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17 Sep 2019
Jamie Gibbs Alice Campion

How to become a tradesperson


Hoping to become a plumber or carpenter?  We explain what you’ll need to start your new career.

how to become a tradesperson

If you’re looking for a new career, or you’re keen to start your own business, learning a trade may be a good option for you.

But before you start investing in your new venture, there are some things you should think about.

We’ll cover what qualifications you’ll need, the costs to consider and daily tasks you may carry out in each trade.

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How to become a:

What qualifications do I need to become a tradesperson?

There are some trades that don’t have any formal requirements, but extra training can give you the edge over other candidates. According to the National Careers Service, to qualify for a trade job you can either:

  • Take part in an apprenticeship

  • Learn through a college course – specifically NVQ’s at levels two and three, or SVQ’s in Scotland

  • Train ‘on the job’

  • Apply directly if you have relevant experience

To get intermediate or advanced qualifications in a certain trade, you’ll need at least 5 GCSE’s ranging from A* to D (or grade nine to three).

There’s no quick route to becoming a qualified tradesperson, and you should be wary of any fast track or independent course providers.

Always enquire about a course before enrolling to see if it’ll provide you with the full qualifications you need for your desired trade.

Once qualified it’s advisable to get a Construction Skills Certificate Scheme card or equivalent.

Although it’s not a legislative requirement, it'll prove you have the qualifications to work on a construction site.

How much does it cost to get started as a tradesperson?

If you’re hoping to get up and running independently, you’ll need to consider the cost of tools, a vehicle and insurance.

Some tools can be hired, but if you’re using the same tools regularly it may be more cost effective to buy them outright.

It’s worth doing an inventory of every tool you have already and work out your costs from there.

Many people hire a tradesperson because of local reputation - which can take a while to build - so you may find you have to subsidise your income to begin with.

Insurance wise, each trade varies but for most you could be looking at premiums ranging from £800 to £1,430 to insure your vehicle.

You'll also need to think about insuring your tools too, as the cost and time to replace them could effect your work. 

If you’re thinking of becoming self-employed, you’ll also need public liability insurance to cover you or your business if damage is caused to someone’s home. This ranges from £90 to £280.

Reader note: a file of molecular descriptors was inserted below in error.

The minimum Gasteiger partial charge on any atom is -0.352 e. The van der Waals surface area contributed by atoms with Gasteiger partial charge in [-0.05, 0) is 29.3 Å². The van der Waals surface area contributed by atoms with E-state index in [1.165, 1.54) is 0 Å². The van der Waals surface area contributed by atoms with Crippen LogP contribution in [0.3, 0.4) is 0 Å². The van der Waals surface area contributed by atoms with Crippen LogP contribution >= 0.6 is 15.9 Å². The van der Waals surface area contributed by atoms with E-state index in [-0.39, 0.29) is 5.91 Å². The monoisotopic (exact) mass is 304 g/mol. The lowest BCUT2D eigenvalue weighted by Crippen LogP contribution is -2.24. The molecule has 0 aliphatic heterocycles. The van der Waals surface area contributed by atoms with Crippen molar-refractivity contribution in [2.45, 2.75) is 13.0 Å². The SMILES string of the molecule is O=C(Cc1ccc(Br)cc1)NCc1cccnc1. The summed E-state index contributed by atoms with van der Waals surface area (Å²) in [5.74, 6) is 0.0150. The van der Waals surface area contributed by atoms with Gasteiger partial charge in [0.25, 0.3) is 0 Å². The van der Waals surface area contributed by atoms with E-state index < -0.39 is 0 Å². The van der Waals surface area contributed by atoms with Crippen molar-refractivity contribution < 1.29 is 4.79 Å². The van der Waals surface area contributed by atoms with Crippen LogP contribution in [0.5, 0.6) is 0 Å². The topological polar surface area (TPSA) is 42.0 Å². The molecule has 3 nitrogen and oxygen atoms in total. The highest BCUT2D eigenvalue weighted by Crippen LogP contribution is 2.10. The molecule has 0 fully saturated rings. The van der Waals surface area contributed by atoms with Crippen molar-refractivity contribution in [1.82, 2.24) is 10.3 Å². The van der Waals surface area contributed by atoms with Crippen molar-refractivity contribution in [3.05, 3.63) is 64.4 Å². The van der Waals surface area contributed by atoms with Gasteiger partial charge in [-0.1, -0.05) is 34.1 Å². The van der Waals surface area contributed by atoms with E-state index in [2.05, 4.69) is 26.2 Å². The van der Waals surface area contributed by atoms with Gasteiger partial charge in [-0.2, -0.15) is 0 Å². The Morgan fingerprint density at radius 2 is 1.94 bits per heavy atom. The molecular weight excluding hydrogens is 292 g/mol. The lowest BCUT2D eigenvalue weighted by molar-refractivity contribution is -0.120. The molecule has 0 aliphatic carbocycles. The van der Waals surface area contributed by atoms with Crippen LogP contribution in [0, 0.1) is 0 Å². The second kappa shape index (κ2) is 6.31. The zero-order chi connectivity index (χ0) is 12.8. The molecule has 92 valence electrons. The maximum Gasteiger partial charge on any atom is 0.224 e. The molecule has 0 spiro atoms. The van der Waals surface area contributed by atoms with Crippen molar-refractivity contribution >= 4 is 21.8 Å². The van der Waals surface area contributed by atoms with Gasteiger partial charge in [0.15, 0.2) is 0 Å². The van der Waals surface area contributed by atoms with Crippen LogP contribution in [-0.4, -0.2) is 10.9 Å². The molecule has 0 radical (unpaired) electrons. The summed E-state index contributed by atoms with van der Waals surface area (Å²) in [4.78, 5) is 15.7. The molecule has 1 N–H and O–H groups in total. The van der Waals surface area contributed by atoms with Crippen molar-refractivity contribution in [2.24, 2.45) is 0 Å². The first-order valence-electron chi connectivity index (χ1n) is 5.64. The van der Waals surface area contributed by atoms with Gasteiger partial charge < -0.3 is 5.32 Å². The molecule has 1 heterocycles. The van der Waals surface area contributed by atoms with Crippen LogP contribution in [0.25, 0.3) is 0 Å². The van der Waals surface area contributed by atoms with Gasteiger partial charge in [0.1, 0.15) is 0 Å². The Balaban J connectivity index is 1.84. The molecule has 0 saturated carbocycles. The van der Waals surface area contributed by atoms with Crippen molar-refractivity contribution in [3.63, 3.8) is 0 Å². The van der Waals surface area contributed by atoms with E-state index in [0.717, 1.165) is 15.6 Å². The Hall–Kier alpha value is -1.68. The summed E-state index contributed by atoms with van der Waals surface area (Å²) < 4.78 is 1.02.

Read more: Tool insurance


Starting wage: £15,000

Potential wage: £40,000

You can train on the job by becoming a plumber’s assistant or ‘mate’. For more information on this you can visit the Chartered Institute of Plumbing and Heating Engineering website.

A typical day will involve:

  • Measuring, planning and giving costs and time scales for work

  • Cutting, bending and joining pipes and fittings

  • Installing water, drainage and heating systems

  • Finding faults and fixing them

  • Servicing oil-fired and gas central heating systems and radiator

  • Installing and fixing appliances like washing machines

  • Dealing with emergency call-outs, this could be leaks or broken boilers

  • Fitting weather-proof materials, joints and flashings to roofs, chimneys and walls.

To legally work on gas appliances or installations you’ll need to be on the gas safe register. This costs £362 for an application, then any additional engineers will cost around £26.

how to become a tradesperson


Starting wage: £18,000

Potential wage: £42,000

According to Electrical Careers the preferred way in to becoming an electrician is an apprenticeship, but if there are none running in your area, you can always take a college course.

Day to day tasks will depend on what type of electrician you are:

  • An installation electrician will install different power systems, lighting and fire protection.

  • Maintenance electricians check systems to make sure they’re working efficiently and safely

  • An Electrotechnical panel builder will construct and install control panels to operate electrical systems inside buildings.

  • Machine repair and rewind electricians fix and maintain electrical motors.

  • Highways systems electricians install and maintain street lighting and traffic management systems.

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Starting wage: £13,000

Potential wage: £32,000